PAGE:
When the USSR representatives walk out of arms control talks, President Regan vilifies them and the U.S. press provides front page coverage to their militant posture. But when the USSR makes a detailed public proposal to remove the threat of nuclear war, it seems to fail on deaf’ ears.
Such a proposal was made on October 5, 1983, by Andrei Gromyko, First Deputy Chairman of the USSR Council of Ministers and USSR Minister of Foreign Affairs, in two letters to Javier Perez de Cuellar, Secretary-General of the United Nations. Along with the letters were draft resolutions for freezing nuclear weapons and condemning nuclear war.
The draft resolution for a nuclear freeze included the following points
“Urges all states having nuclear weapons to agree to freeze, under appropriate verification, all nuclear arms in their possession both in quantitative and qualitative terms, namely:
— To cease the buildup or all components of nuclear arsenals, including all kinds of nuclear-weapons delivery system and all kinds of nuclear weapons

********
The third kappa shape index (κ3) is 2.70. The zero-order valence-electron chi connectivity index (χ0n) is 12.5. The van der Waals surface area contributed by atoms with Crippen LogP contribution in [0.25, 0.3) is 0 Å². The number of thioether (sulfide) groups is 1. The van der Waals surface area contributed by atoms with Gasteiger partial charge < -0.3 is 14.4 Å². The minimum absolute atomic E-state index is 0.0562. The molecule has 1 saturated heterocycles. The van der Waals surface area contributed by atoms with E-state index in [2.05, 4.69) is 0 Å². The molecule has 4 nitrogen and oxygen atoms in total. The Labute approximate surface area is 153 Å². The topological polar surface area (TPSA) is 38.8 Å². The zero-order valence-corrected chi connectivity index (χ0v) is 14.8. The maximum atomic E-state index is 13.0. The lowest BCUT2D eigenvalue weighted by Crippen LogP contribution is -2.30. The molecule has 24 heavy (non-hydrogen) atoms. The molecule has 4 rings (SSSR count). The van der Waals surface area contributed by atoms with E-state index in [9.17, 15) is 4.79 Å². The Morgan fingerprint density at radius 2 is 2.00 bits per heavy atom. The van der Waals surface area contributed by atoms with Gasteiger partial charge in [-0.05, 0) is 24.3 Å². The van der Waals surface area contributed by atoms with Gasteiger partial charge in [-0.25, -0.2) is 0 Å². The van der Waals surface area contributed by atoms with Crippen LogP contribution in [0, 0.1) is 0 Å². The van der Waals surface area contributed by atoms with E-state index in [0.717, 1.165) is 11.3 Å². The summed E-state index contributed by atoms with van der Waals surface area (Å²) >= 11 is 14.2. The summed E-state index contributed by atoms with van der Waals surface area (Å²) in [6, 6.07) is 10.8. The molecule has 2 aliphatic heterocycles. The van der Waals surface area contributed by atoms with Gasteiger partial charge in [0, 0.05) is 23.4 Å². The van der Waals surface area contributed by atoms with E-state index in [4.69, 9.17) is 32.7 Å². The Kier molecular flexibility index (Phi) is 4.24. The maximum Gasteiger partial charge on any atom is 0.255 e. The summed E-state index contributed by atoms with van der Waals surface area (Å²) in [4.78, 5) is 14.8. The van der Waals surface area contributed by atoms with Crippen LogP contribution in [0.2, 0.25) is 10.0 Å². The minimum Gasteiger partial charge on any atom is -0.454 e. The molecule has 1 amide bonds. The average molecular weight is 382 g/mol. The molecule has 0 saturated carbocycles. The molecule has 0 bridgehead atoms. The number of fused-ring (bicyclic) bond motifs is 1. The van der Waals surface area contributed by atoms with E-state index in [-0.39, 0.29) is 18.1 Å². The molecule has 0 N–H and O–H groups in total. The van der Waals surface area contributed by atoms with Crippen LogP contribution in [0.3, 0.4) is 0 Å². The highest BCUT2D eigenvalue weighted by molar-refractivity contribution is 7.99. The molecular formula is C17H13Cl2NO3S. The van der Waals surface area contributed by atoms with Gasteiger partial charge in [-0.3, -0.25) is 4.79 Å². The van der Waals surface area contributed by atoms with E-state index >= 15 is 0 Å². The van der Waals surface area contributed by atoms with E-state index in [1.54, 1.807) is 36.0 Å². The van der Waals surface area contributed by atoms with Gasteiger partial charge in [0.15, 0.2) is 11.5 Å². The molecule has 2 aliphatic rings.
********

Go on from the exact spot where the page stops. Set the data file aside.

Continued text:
— Not to deploy nuclear arms of new kinds and types
— To establish a moratorium on all tests of nuclear weapons and on tests of new kinds and types of delivery systems
— To stop the production of fissionable materials for the purpose of creating nuclear weapons.”
It also called for the “USSR and the USA, which possess the largest nuclear arsenals, to freeze, in the first place and simultaneously, their nuclear arms on a bilateral basis by way of example to the other nuclear states.”
The draft resolution on nuclear war expressed alarm on the growing threat of nuclear war and condemned it as being contrary to human conscience and reasons … a violation of the foremost human right — the right to life.
It would seem that Gromyko’s words echo the sentiments of U.S. scientists like Carl Sagan and Paul Ehrlich as well as millions of Americans increasingly concerned about nuclear war.
Gromyko’s nuclear freeze proposal and peace offering were published in detail in Soviet Life Magazine, a Russian periodical distributed in the United States.
When an “enemy” makes a detailed public proposal for peace and understanding, it deserves to be discussed and tested for sincerity. This did not happen to Gromyko’s proposals of October 5, 1983.
SOVIET LIFE MAGAZINE, December, 1983, Page 15.